Monthly Economic Review: June 2018

Economic measures point to stronger near-term growth
Monthly Economic Review June 2018

The current economic expansion has now lasted 108 months — a full nine years — and is the second-longest on record. Since the evidence shows the U.S. economy is in a period of sustained growth, it is likely to surpass the all-time record of an even 10 years that ran from March 1991 to March 2001.

Going forward, economic fundamentals for the U.S. economy and the consumer are in place and consistent with NRF’s outlook for economic performance for the rest of 2018. NRF expects retail sales to grow between 3.8 percent and 4.4 percent over 2017, and gross domestic product growth should be ramping up toward the 3 percent range. A tailwind from the tax legislation passed last year has added strength and momentum, although tariffs threaten to offset some of those gains.

Soon-to-be-released second-quarter numbers are expected to show a rebound from the weak first quarter driven solidly by consumer spending. There have been sizeable job gains, very low unemployment, a pickup in wages, relatively low interest rates and gains in home prices. In addition, the stock market is underpinning very confident consumers who appear to be secure about their finances. Retail sales continue to be front and center as the three-month moving average of 4.6 percent over the same period a year ago confirms the strength of the economy. The pickup in small business outlook endorses the upbeat consumer sentiment. The National Federation of Independent Business Small Business Optimism Index jumped in May to 107.8, its second-highest level on record, as more Main Street business owners indicated it was a good time for hiring and capital spending.

Of course, these developments are not going unnoticed by the Federal Reserve. Consistent with the solid economic environment, the Fed hiked the Fed Funds rate for the second time this year by one-quarter of a percentage point and revised its interest rate projections. Chairman Jerome Powell said the U.S. economy “is in great shape.” Moreover, Powell’s positive assessment likely signals more short-term interest rate hikes this year than previously expected. While the Fed expects the job market to remain strong, it also acknowledged that inflation has moved up from unusually low readings toward the Fed’s 2 percent goal. With unemployment at nearly a 50-year low, there is a concern that inflation could accelerate sharply because growth could be too strong. Thus, as Powell stated, “a gradual approach for increasing the federal funds rate will best promote a sustained expansion of economic activity.”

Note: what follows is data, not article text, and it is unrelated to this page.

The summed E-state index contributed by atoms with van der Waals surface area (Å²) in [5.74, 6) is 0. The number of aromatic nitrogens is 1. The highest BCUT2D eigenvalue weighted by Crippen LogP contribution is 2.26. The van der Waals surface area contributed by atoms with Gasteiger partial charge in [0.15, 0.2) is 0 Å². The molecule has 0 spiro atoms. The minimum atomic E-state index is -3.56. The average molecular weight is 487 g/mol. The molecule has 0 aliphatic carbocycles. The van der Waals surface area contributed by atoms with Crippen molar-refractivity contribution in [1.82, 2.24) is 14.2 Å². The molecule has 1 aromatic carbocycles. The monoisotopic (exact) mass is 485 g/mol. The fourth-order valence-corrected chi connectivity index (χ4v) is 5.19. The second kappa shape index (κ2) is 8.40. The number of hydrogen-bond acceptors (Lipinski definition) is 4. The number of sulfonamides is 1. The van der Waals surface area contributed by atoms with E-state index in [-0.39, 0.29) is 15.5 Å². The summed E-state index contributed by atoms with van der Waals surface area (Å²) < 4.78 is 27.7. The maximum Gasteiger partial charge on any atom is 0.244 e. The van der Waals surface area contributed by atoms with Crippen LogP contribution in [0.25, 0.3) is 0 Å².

Interest rates are lower than they should be for an economic expansion of this duration and strength and it will be a tricky tightrope for the Fed’s gradual approach to walk up rates. While the recession might be a distant memory, the Fed is very cognizant that raising rates too slowly might develop into the environment of 10 years ago when low rates were left in place too long and were partly to blame for the financial crisis. To avoid a repeat of that situation, they want to be in a position to avoid tightening abruptly down the road in response to an unexpectedly sharp increase in inflation or financial excesses that could forestall the economic expansion. On the contrary, by increasing interest rates too rapidly, the economy could weaken, and inflation could continue to run persistently below the Fed’s objective. 

The consumer has been the primary driver of the economic growth of this expansion, helped by the use of credit. With higher rates on the horizon, debt service payments will correspondingly rise for consumer revolving credit products (credit cards and auto loans) and could stall growth and cause a hit to consumer confidence. Even though rising rates can stretch consumers and their ability to spend, they are not necessarily a major threat. Household financial conditions are currently solid enough to withstand higher borrowing costs.

Download this month’s report, which includes the following charts and highlights:

  • Consumer sentiment
  • Household net worth
  • Jobs
  • Retail employment
  • Consumer credit
  • Consumer price index
  • Housing
  • Leading economic index